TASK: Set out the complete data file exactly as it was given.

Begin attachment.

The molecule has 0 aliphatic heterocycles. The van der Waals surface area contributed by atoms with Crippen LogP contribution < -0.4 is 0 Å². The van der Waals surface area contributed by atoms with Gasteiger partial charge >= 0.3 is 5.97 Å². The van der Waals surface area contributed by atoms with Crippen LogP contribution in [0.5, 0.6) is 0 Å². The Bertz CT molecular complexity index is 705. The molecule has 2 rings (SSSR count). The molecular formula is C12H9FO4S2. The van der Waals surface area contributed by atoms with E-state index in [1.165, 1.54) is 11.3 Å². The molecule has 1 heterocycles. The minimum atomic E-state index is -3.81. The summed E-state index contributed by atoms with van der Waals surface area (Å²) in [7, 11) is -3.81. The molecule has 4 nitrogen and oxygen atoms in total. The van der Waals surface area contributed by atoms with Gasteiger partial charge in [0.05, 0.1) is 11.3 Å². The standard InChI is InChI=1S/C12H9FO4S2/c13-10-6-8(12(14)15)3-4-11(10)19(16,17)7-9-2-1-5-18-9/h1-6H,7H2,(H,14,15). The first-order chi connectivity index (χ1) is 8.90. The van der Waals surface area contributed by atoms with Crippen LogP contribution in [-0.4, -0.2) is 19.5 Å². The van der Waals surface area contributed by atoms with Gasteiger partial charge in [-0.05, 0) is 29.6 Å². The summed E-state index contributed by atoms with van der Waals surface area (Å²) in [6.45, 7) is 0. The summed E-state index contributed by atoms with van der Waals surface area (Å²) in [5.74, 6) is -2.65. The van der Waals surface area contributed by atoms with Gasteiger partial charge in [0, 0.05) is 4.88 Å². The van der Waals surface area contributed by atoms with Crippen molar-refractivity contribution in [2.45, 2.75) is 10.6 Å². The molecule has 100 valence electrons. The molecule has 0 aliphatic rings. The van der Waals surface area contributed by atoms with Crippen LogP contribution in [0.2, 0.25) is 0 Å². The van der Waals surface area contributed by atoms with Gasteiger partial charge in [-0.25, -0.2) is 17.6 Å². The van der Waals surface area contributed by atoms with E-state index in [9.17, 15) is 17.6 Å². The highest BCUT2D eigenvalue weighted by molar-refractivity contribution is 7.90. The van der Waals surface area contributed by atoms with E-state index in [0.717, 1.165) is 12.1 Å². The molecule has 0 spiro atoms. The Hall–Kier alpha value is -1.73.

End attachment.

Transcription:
The molecule has 0 aliphatic heterocycles. The van der Waals surface area contributed by atoms with Crippen LogP contribution < -0.4 is 0 Å². The van der Waals surface area contributed by atoms with Gasteiger partial charge >= 0.3 is 5.97 Å². The van der Waals surface area contributed by atoms with Crippen LogP contribution in [0.5, 0.6) is 0 Å². The Bertz CT molecular complexity index is 705. The molecule has 2 rings (SSSR count). The molecular formula is C12H9FO4S2. The van der Waals surface area contributed by atoms with E-state index in [1.165, 1.54) is 11.3 Å². The molecule has 1 heterocycles. The minimum atomic E-state index is -3.81. The summed E-state index contributed by atoms with van der Waals surface area (Å²) in [7, 11) is -3.81. The molecule has 4 nitrogen and oxygen atoms in total. The van der Waals surface area contributed by atoms with Gasteiger partial charge in [0.05, 0.1) is 11.3 Å². The standard InChI is InChI=1S/C12H9FO4S2/c13-10-6-8(12(14)15)3-4-11(10)19(16,17)7-9-2-1-5-18-9/h1-6H,7H2,(H,14,15). The first-order chi connectivity index (χ1) is 8.90. The van der Waals surface area contributed by atoms with Crippen LogP contribution in [-0.4, -0.2) is 19.5 Å². The van der Waals surface area contributed by atoms with Gasteiger partial charge in [-0.05, 0) is 29.6 Å². The summed E-state index contributed by atoms with van der Waals surface area (Å²) in [6.45, 7) is 0. The summed E-state index contributed by atoms with van der Waals surface area (Å²) in [5.74, 6) is -2.65. The van der Waals surface area contributed by atoms with Gasteiger partial charge in [0, 0.05) is 4.88 Å². The van der Waals surface area contributed by atoms with Crippen molar-refractivity contribution in [2.45, 2.75) is 10.6 Å². The molecule has 100 valence electrons. The molecule has 0 aliphatic rings. The van der Waals surface area contributed by atoms with Crippen LogP contribution in [0.2, 0.25) is 0 Å². The van der Waals surface area contributed by atoms with Gasteiger partial charge in [-0.25, -0.2) is 17.6 Å². The van der Waals surface area contributed by atoms with E-state index in [9.17, 15) is 17.6 Å². The highest BCUT2D eigenvalue weighted by molar-refractivity contribution is 7.90. The van der Waals surface area contributed by atoms with E-state index in [0.717, 1.165) is 12.1 Å². The molecule has 0 spiro atoms. The Hall–Kier alpha value is -1.73.